Day Twenty: Distortions

Thursday of the Third Week of Lent

As we continue to prayerfully ponder the second temptation of Jesus in the desert, let’s look at one of the devil’s common tactics. Recall that in this second temptation, the devil took Jesus to the top of the Temple and said to Him, “If you are the Son of God, throw yourself down. For it is written: ‘He will command his angels concerning you’ and ‘with their hands they will support you, lest you dash your foot against a stone’”

For those who are striving to live their faith well and to remain faithful to the will of God, the devil’s tactics are often different from his temptations of those struggling with serious sin. The devil will often tempt people caught in a cycle of serious sin more directly, trying to convince them that the grave sin he proposes is exactly what they need. However, for those striving to live the will of God, the devil is more subtle. He knows that temptations of grave sins for these holy souls will often fail. Therefore, he often starts with some truth and then distorts it in a slight way, causing confusion.

In this second temptation, the devil refers to Psalm 91:11–12 which reads, “For he commands his angels with regard to you, to guard you wherever you go. With their hands they shall support you, lest you strike your foot against a stone.” The subtle lie comes in the form of a misapplication of this psalm. As Saint Jerome points out, this passage is about those who walk in faith, not directly about Christ Himself. God gave us angels to care for our eternal souls. Their duty is to protect us from sin and from the evil one. The devil, however, tries to use this in a devious way, suggesting that the angels will keep Jesus from literally striking His foot against a stone if He were to jump off the top of the Temple. The distortion is that the psalm uses symbolic language, but the devil is trying to turn it into something literal, ignoring the spiritual meaning.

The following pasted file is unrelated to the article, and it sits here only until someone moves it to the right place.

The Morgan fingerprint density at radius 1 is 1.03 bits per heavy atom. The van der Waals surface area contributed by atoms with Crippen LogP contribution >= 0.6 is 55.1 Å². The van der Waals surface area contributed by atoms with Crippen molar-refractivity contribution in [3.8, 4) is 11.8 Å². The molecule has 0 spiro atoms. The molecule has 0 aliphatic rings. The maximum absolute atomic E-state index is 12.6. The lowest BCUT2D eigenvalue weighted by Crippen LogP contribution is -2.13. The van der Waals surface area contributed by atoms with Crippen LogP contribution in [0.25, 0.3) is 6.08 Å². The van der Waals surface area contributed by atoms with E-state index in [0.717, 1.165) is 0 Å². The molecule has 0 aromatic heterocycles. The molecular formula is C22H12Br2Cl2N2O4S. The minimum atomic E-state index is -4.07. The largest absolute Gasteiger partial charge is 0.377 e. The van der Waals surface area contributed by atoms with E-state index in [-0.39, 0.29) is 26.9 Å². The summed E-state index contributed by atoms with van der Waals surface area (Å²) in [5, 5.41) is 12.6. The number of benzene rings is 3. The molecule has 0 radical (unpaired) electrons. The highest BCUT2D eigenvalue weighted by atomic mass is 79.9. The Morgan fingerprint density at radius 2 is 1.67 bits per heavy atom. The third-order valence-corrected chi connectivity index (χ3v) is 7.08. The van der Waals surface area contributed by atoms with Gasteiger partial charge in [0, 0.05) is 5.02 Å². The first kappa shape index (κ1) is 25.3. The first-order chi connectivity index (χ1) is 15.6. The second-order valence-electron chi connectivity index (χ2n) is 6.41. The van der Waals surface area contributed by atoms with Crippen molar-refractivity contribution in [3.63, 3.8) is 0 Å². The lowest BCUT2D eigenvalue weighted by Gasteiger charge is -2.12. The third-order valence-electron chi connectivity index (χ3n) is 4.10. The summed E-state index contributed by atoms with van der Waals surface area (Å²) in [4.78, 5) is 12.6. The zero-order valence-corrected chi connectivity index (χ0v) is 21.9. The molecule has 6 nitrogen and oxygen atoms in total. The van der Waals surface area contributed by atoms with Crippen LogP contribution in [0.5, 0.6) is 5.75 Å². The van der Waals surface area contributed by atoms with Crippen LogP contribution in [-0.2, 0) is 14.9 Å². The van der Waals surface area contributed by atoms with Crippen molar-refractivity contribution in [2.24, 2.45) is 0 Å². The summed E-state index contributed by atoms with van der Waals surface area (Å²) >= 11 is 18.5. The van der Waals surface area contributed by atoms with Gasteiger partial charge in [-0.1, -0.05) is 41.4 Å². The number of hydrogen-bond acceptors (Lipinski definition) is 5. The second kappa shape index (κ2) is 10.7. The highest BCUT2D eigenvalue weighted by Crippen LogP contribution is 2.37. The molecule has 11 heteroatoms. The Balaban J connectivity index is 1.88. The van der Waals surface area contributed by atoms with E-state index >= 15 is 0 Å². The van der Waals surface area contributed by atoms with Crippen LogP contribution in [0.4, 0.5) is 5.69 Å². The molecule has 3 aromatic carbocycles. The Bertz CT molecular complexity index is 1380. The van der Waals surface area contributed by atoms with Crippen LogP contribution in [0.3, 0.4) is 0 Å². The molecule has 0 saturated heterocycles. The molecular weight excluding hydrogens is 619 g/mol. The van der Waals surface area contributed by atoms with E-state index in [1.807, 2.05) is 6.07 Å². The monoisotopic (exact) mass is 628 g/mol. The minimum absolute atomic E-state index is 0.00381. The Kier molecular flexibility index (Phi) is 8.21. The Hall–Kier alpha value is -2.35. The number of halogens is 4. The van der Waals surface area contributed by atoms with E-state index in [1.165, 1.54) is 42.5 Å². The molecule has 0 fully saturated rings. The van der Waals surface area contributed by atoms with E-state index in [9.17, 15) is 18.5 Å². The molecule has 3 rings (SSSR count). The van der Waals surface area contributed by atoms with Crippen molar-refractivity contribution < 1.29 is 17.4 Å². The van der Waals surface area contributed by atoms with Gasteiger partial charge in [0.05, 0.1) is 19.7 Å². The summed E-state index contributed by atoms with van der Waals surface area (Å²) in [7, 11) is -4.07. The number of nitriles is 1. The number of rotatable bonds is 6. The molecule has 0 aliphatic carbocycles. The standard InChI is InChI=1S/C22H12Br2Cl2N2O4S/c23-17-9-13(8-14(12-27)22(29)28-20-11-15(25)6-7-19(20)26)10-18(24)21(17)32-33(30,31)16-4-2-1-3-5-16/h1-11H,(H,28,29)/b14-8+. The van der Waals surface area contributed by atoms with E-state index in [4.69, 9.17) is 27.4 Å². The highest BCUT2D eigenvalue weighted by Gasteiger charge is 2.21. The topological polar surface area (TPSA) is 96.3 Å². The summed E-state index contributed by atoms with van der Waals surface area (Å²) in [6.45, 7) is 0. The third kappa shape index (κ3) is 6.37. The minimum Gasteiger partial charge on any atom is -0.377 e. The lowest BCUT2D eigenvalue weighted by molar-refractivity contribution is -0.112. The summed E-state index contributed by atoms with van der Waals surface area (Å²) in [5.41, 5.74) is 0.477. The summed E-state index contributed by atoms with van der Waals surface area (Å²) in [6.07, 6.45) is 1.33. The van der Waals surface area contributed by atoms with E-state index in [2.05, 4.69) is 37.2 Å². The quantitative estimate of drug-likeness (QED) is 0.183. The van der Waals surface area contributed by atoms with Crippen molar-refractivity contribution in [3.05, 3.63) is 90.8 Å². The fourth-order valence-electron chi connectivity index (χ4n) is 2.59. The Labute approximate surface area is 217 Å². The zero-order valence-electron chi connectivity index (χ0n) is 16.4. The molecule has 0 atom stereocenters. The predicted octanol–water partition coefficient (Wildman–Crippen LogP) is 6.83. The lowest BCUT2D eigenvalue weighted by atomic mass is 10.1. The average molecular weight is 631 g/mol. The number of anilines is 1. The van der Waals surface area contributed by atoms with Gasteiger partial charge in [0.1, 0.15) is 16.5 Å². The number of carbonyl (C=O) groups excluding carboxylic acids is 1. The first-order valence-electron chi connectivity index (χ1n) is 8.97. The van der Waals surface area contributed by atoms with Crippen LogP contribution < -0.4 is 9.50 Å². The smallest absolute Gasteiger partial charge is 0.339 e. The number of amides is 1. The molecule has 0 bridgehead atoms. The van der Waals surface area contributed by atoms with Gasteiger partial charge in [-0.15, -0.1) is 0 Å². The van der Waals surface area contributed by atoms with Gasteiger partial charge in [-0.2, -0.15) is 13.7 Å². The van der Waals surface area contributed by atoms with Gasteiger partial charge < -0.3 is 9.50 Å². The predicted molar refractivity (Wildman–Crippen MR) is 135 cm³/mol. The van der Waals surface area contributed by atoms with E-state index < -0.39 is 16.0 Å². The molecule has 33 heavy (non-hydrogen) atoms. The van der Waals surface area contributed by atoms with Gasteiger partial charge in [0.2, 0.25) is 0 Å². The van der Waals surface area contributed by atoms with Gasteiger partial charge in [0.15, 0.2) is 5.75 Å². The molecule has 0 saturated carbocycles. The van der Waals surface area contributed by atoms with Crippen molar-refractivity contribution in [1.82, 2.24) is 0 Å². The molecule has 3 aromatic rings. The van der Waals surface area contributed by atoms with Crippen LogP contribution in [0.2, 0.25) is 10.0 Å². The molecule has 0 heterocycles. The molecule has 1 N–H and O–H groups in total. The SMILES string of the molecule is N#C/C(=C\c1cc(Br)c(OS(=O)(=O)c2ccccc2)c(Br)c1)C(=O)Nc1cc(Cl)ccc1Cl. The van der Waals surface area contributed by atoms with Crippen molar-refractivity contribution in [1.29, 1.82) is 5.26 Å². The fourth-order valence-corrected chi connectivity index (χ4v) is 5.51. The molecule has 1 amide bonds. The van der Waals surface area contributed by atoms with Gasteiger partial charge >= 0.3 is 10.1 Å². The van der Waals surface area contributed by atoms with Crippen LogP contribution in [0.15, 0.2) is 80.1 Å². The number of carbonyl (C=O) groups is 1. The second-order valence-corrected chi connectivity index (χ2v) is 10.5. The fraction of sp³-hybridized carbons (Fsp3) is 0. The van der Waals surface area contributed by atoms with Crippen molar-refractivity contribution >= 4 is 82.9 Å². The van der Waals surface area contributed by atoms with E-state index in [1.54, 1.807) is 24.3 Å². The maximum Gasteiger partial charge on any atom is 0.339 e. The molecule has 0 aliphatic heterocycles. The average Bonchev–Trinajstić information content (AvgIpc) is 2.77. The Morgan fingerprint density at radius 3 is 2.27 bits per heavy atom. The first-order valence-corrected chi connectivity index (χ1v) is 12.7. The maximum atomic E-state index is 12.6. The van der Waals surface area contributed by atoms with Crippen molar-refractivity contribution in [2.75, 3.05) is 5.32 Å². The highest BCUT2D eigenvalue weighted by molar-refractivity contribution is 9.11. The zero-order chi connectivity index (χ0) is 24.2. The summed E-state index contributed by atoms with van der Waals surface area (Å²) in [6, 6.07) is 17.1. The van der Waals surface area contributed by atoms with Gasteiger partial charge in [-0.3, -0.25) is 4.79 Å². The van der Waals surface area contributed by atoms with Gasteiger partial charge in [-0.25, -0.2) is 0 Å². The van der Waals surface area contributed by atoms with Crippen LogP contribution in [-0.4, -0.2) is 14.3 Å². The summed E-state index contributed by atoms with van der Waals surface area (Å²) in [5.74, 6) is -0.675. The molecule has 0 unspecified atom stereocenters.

In our lives, the devil will often attempt the same by suggesting to us some passage of Scripture but with a misapplication or distortion of that Scriptural truth. If we believe his distortion, the result will not be the deep peace and joy that comes from doing the will of God. Instead, it will lead us to self-justification, confusion, anger, false compassion, etc. For example, say someone is planning to get an abortion and we choose not to “judge” them based on this passage, “Stop judging, that you may not be judged” (Matthew 7:1). Instead, out of a false sense of compassion, we say to them, “I do not judge you and will support whatever decision you make.” Obviously, this is a misapplication of that Scripture. We must always judge immoral actions, which is different from judging a person’s heart. The correct response would be to do all we can to help the person see that the choice of having an abortion is wrong in every situation.

Ponder today the important truth that the devil and his fallen angels constantly seek to confuse you. If they cannot tempt you with grave sin, they will try to distort the truth and mislead you one step at a time, trying to get you off the path of salvation slowly and surely. When this begins to happen, confusion and a lack of peace set in. Pray that you will be given the wisdom from on high to sort through and reject every lie you are tempted with every day.

Lord of all Truth, Your Word is freeing, transforming, and fulfilling. Please help me to understand Your holy Word, and never allow the evil one to distort it and lead me into confusion. May I cling to every Word that comes forth from Your mouth and follow that Word with all my heart. Jesus, I trust in You.

See also: Day Twenty: 40 Days at the Foot of the Cross

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